(HealthDay News) — For patients undergoing elective carotid artery stenting (CAS), stroke/death rates are similar with use of proximal embolic protection devices (P-EPDs) and distal filter embolic protection devices (F-EPDs), according to a study published in the April 20 issue of JACC: Cardiovascular Interventions.
Jay Giri, M.D., M.P.H., from the University of Pennsylvania Perelman School of Medicine in Philadelphia, and colleagues compared stroke/death rates between P-EPDs and F-EPDs in elective CAS. Data were included for 10,246 consecutive elective CAS procedures; P-EPDs were used in 5.8 percent of cases.
The researchers observed higher rates of symptomatic lesion status (P < 0.001), atrial fibrillation/flutter (P = 0.03), and history of a neurological event (P = 0.03) among patients treated with P-EPDs. There were no significant between-group differences in in-hospital stroke/death in unadjusted and propensity-matched analyses (1.5 versus 2.4 percent [P = 0.16] and 1.6 versus 2.0 percent [P = 0.56], respectively). Thirty-day adverse event rates were similar for P-EPDs and F-EPDs before and after propensity matching (P = 0.07 and 0.22, respectively) for the 75.1 percent of patients with available data.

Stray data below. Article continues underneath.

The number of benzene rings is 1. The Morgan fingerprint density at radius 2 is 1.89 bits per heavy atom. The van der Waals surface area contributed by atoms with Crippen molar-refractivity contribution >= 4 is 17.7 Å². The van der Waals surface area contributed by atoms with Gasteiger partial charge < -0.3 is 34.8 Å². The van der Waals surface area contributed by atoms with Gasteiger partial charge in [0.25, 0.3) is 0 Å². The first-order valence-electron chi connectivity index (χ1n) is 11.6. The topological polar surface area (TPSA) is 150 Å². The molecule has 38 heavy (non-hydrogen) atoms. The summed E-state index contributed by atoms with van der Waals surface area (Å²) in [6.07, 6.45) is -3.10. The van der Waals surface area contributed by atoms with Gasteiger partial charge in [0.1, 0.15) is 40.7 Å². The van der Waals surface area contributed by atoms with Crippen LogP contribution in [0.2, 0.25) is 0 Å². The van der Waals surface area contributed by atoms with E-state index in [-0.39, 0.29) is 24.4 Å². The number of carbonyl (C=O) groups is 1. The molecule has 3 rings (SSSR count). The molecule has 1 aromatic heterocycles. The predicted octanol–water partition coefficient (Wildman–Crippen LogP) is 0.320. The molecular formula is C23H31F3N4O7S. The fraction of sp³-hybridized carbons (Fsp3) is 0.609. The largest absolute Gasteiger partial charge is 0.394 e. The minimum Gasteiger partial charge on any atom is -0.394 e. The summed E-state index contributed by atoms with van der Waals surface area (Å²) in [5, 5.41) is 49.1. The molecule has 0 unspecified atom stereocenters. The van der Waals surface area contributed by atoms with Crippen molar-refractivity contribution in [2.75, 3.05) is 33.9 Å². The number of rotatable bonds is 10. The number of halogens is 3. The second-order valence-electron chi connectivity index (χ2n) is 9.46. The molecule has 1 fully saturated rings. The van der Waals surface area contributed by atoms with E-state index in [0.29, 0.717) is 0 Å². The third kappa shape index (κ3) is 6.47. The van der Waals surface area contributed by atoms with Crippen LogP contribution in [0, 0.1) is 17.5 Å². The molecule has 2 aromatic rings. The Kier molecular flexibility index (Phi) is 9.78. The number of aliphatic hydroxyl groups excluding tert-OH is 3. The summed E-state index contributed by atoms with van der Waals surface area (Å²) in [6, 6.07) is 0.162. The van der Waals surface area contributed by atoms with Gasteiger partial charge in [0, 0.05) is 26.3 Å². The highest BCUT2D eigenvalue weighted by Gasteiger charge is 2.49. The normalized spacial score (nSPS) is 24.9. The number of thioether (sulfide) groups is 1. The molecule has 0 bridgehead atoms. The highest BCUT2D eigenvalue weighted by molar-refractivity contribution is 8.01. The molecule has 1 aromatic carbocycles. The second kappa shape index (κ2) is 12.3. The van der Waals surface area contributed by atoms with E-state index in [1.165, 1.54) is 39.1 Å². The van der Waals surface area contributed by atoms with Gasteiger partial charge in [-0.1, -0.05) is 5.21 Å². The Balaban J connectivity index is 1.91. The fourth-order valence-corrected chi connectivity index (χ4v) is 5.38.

“Use of a P-EPD during CAS was associated with low rates of in-hospital stroke/death similar to those with an F-EPD in the first comparative effectiveness study of the devices,” the authors write. “An adequately powered randomized trial comparing clinical outcomes between these devices is unlikely to be feasible.”
Several authors disclosed financial ties to the pharmaceutical and medical device industries.